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Torcana Investment Blog

What the decline in homeownership means for US real estate investors

Posted by Colin Murphy on Apr 18, 2017 7:17:49 PM

In todays blog (also recorded as a podcast) I share my thoughts on the serious decline in homeownership in the United States, the key factors that are driving this trend and how real estate investors can leverage it to their advantage. 

The American Dream...
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Owning a home, owning a piece of America, was always something that people strove for historically in the United States. In the past 30-40 years, most US Presidents (Democratic & Republican) have given major speeches and approved legislation that made it easier for people to purchase their own property. However, that has all changed since the Great Recession and homeownership rates have been falling for more than a decade. 

Back in late 2004, homeownership in the USA peaked at a rate of almost 70%. Today, the rate of homeownership is less than 64%. While a 6% drop may not seem all that substantial, in a country this size we are talking about millions of households.

More importantly than this headline fall, the majority of new households that have been created since 2004 are renters rather than home owners. More specifically, of the 14 million new households added in the past 10 years, 80% of them are renters! That is a massive shift hidden behind the overall drop from 70% to 64% homeownership.

So what are the factors driving this trend towards renting versus owning? There are many interlinked causes and I have summarized them as follows:

1. Tight credit markets
2. Huge student debt
3. Declining housing affordability
4. Low personal savings rates

1. Tight credit markets
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This is a big fallout from the Great Recession. Lots of people (particularly bankers and builders) got very greedy between 2000 - 2006 and the economy was only saved by massive government bailouts. Nobody wants to go through that pain again and one of the consequences is that it is now much more difficult for regular people to obtain a mortgage. I don´t see it getting better any time soon either.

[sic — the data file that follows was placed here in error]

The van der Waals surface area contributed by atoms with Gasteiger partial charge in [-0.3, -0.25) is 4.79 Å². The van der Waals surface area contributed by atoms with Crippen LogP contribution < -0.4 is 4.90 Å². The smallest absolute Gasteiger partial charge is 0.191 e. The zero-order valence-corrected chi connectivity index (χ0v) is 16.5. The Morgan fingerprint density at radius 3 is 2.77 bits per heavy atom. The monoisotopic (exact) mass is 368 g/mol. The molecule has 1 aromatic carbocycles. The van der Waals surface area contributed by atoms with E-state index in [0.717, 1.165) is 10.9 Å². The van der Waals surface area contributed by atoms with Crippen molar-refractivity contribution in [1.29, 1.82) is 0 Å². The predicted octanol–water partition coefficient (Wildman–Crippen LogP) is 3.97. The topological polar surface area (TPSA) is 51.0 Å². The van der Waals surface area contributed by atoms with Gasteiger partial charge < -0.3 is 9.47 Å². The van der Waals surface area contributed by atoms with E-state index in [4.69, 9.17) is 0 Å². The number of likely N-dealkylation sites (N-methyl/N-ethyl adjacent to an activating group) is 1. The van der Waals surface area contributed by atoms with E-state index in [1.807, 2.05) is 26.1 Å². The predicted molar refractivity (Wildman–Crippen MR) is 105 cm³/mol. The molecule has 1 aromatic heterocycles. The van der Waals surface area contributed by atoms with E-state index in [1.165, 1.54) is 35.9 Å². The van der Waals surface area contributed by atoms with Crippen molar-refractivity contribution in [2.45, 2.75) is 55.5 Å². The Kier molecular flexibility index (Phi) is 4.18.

Put simply, you need a much better credit score than before to qualify for a mortgage. When you count the credit scores of millions of people that took a big hit between 2007-2016, the gap between the "can borrow" and "can´t borrow" gets even bigger.

According to the latest data from Core Logic, the average credit score for borrowers is 739. Even the lowest 1% of borrowers in 2016 had better credit scores than the average back in 2001. With a threshold that high, large numbers of potential borrowers that would have qualified in the past won´t qualify in today´s market.

While you might think that having mortgages with tiny rates of defaults is a good thing, the flip side is that very strict credit requirements will reduce the pool of potential borrowers and increase the pool of potential renters.

Can´t they just improve their credit?
Can I envisage a situation where millions of people can improve their credit scores and qualify for these loans? When you are thinking in that kind of scale, peoples credit scores will improve when the economy improves. The good news is that US is pretty strong now with solid economic growth and solid job growth.

However, a growing economy usually leads to inflation and to counter inflation, we increase interest rates. So while a rising tide will increase the number of people with high credit scores, the factors that caused that will eventually increase the cost of borrowing as well.  

2. High student debt
People haven´t been talking about this as much as they´re going to be, but the big noisy elephant in the room for the US economy is exploding student debt.